The bit i'm struggling with at the moment is the strongly positive IOD (which favours the development through next year of a Nina ENSO base state) sitting alongside what appears to be a rising GLAAM profile since mid autumn. For me the shift back to a more traditional cyclonic westerly pattern in December looks the form horse as your graphs suggest above, not least because the MJO will be back over Africa and seasonal wavelengths plus "normal" vortex impact on the troposphere means that westerlies should win out. BUT reading more deeply into the IOD (a factor which has hit internet forums this year in a way not seen before because the current positive value is so strong) it would appear we have an ENSO / IOD disconnected state at the moment. In other words the IOD is strongly positive but the bigger ENSO state has remained neutral. Given this disconnect the rising trend in GLAAM is a bit of a surprise as the Indian Ocean is applying negative forcing, and indeed is so strong that it has almost caused a fixed wave pattern across the pacific with a solid band of cold water holding sway. Why,therefore, is GLAAM rising towards a more Nino style response when the IOD forcing remains negative? (How many more disconnected states are we going to end up discussing this year?! The word "disconnect" seems to have become the climactic norm....)

I'm beyond my knowledge base here - something over the years that has happened many times!!! - and I need to do more learning....but going back to your post I'm wondering if the atmospheric response to ENSO conditions is quite so simplistic as to suggest that neutral GLAAM means westerly impact. For a range of reasons I think a westerly December for the first 2/3 at least is where we will go.....but I'm not 100% sold on it. The trend (and the trend may be the key) towards a rising GLAAM profile (atmospheric response closer to the seasonal prediction of a weak Nino) in the context of a stubbornly positive IOD is puzzling (maybe it is only temporary?) and in any case we have a strat/trop relationship over the pole that is not following the script at the moment. Doesn't mean it wont click for December - but there is a disconnected state there that is now being further ramped up as a discussion area by wave 2 forcing enhanced further by a strong siberian tropospheric high perhaps built by higher than average snow cover and rate of snow/ice growth in general.

It's not an easy call. Pattern matchers and analog users over in the US are coming up with contradictory predictions. Glosea is remaining firm on a very +AO/+NAO winter but the seasonal ECMWF has shifted its position somewhat. All of this adds real spice to forecasts for beyond December. Your diagrammes I would therefore agree with in terms of suggesting a westerly December of the balance of probability - but there is a whole lot going on that makes it a less than certain call, and frankly nothing this season would surprise me. Glosea was 80% certain of a warm autumn but clearly didnt get jet forecast correct and we are likely to end up cool. I guess all this uncertainty is what makes our weather hobby so much fun. 🙂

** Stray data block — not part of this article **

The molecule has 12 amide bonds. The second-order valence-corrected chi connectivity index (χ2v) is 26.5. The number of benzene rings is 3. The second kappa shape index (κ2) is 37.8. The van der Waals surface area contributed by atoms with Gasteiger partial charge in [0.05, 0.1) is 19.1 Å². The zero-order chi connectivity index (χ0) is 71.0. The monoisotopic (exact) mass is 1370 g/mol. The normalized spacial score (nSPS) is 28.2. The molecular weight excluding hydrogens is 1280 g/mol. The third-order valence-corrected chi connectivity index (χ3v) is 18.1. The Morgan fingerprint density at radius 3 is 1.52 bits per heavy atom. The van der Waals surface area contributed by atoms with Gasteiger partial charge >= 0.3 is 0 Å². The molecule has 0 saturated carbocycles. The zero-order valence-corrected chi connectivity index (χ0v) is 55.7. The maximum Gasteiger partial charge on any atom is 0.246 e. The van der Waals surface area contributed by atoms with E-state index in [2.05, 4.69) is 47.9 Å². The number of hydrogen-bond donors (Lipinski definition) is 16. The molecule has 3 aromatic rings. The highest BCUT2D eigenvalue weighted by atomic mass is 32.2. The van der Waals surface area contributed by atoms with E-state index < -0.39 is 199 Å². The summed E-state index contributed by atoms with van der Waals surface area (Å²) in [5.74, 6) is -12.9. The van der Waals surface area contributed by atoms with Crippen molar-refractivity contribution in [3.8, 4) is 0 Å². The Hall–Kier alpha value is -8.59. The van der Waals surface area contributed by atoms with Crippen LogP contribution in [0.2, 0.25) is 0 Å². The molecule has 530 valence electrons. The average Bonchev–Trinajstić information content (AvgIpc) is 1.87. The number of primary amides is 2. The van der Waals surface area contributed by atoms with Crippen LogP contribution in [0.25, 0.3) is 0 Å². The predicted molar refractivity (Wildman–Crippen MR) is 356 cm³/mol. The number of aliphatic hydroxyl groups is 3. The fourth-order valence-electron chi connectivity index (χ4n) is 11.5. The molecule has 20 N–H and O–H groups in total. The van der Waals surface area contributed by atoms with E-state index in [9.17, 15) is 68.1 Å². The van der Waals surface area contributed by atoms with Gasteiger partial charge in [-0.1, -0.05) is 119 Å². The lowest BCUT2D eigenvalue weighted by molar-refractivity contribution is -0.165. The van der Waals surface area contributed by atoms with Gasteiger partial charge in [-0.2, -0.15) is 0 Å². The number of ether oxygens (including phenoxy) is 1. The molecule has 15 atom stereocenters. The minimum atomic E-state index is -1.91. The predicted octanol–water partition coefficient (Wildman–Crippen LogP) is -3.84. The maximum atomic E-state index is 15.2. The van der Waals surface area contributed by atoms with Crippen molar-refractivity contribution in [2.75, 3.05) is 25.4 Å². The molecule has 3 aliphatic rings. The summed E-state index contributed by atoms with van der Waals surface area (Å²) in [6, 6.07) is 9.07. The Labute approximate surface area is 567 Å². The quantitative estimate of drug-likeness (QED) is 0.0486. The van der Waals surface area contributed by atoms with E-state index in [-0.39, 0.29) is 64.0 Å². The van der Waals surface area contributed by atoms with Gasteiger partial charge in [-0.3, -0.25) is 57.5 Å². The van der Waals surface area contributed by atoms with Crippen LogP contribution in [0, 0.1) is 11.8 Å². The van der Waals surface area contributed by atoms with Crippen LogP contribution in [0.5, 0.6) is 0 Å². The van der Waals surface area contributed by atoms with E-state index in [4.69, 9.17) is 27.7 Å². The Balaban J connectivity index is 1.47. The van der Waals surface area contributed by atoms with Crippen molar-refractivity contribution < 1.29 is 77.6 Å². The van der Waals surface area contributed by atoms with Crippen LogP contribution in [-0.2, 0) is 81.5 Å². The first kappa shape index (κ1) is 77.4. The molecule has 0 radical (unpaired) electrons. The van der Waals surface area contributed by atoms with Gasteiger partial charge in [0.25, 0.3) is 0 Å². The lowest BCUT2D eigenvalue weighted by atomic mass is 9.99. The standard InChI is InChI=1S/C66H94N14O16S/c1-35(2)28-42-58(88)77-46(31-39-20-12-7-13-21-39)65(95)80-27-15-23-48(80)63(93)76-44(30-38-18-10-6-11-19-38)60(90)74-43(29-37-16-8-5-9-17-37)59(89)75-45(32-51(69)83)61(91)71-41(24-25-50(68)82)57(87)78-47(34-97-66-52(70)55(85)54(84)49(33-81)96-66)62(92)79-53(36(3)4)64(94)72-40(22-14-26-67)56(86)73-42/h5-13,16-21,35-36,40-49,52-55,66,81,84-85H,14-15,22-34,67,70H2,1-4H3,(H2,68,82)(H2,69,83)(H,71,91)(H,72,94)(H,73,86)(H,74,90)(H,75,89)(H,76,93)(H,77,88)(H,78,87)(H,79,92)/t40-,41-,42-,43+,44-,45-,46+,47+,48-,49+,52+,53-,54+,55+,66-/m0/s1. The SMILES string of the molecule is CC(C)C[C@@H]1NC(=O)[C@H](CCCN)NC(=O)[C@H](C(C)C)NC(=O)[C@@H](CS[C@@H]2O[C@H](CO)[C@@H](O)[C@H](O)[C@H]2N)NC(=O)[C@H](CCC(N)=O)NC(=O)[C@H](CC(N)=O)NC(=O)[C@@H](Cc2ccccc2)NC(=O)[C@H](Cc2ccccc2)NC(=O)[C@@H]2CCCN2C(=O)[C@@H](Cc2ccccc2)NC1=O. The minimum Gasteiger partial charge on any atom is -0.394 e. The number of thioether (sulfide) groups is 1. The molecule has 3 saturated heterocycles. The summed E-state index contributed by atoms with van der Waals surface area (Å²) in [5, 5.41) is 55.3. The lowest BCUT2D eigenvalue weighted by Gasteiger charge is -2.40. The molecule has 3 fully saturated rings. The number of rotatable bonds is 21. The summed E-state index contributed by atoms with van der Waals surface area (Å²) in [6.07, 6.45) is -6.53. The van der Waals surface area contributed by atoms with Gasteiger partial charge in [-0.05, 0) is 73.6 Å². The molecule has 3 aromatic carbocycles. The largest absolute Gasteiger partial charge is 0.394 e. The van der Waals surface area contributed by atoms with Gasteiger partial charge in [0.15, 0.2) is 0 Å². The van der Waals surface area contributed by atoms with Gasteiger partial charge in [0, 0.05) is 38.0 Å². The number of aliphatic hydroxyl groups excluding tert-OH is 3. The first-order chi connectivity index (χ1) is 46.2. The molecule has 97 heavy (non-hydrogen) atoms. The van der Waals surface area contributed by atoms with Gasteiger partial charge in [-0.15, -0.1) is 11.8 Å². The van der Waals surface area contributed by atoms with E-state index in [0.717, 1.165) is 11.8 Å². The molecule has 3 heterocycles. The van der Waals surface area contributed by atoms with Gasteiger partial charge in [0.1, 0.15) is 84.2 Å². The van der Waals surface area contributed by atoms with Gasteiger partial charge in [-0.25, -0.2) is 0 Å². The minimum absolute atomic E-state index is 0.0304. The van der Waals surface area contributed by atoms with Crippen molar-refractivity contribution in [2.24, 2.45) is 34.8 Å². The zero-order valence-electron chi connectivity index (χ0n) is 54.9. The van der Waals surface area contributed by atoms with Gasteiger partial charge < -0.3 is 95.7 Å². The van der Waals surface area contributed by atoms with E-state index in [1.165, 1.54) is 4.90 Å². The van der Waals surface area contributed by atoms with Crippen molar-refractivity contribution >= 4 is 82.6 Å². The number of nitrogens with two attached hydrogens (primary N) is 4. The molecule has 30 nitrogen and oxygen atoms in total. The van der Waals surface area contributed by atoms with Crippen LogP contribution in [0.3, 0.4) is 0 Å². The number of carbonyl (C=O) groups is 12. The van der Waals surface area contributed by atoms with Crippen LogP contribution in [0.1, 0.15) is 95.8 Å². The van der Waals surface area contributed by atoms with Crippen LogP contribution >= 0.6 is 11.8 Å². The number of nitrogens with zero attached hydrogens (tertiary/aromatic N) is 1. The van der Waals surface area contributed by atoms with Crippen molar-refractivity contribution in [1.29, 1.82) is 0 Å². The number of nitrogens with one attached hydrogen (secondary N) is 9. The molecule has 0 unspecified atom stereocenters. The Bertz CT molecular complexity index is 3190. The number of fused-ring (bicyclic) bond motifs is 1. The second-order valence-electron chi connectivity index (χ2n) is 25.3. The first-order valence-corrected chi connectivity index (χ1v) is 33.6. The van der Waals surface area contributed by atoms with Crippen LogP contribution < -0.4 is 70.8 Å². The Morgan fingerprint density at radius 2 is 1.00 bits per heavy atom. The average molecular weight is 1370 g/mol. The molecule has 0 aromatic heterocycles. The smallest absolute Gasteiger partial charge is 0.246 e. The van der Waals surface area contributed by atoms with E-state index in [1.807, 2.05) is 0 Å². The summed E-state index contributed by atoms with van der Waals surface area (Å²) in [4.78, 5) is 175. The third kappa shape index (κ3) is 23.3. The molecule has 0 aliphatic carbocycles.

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Catacol, if i may suggest that you actually answered your own question. The +IOD is is imprinting a strong trade winds in the Indian Ocean and dragging down GLAAM but because it is a standing wave rather than moving west to east it by its nature may encourage weak downstream forcing in the central to east Pacific driving 7-8-1-2 orbits when the MJO superimposes itself in the central/east Pacific, that in turn causes a relative spike in GLAAM even if the MJO will wade until it repeats its orbit against the +IOD/-GLAAM background. This may also be encouraged by the generally positive sub-surface anomalies. 

Models generally suggest that the +IOD signature will weaken to neutral by January (currently +2 standard deviations) albeit that may just be a reversion to the climatological mean. 

Should it persist though then perhaps it indicates that while the base winter pattern may be close to -GLAAM/Nina state, for a few weeks at ~60 day intervals (when the MJO forcing is of high enough amplitude) we may see the background signal overridden. 

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Briefly returning to 3-D plotting, Unidata Integrated Data Viewer (IDV) has made this available for a decade. Here is an isosurface of model absolute vorticity of the above image -

18121000en17.thumb.gif.88786970a1db7e42529960d8b51bc35b.gif

Slight drawback in that it cannot natively create the potential temperature levels as used on stratobserve, here it is the GFS isobaric levels between 100 mb - 3 mb approximating the 400-1200K.

Find out more about IDV and download - https://www.unidata.ucar.edu/software/idv/

 

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2 hours ago, summer blizzard said:

Catacol, if i may suggest that you actually answered your own question. The +IOD is is imprinting a strong trade winds in the Indian Ocean and dragging down GLAAM but because it is a standing wave rather than moving west to east it by its nature may encourage weak downstream forcing in the central to east Pacific driving 7-8-1-2 orbits when the MJO superimposes itself in the central/east Pacific, that in turn causes a relative spike in GLAAM even if the MJO will wade until it repeats its orbit against the +IOD/-GLAAM background. This may also be encouraged by the generally positive sub-surface anomalies.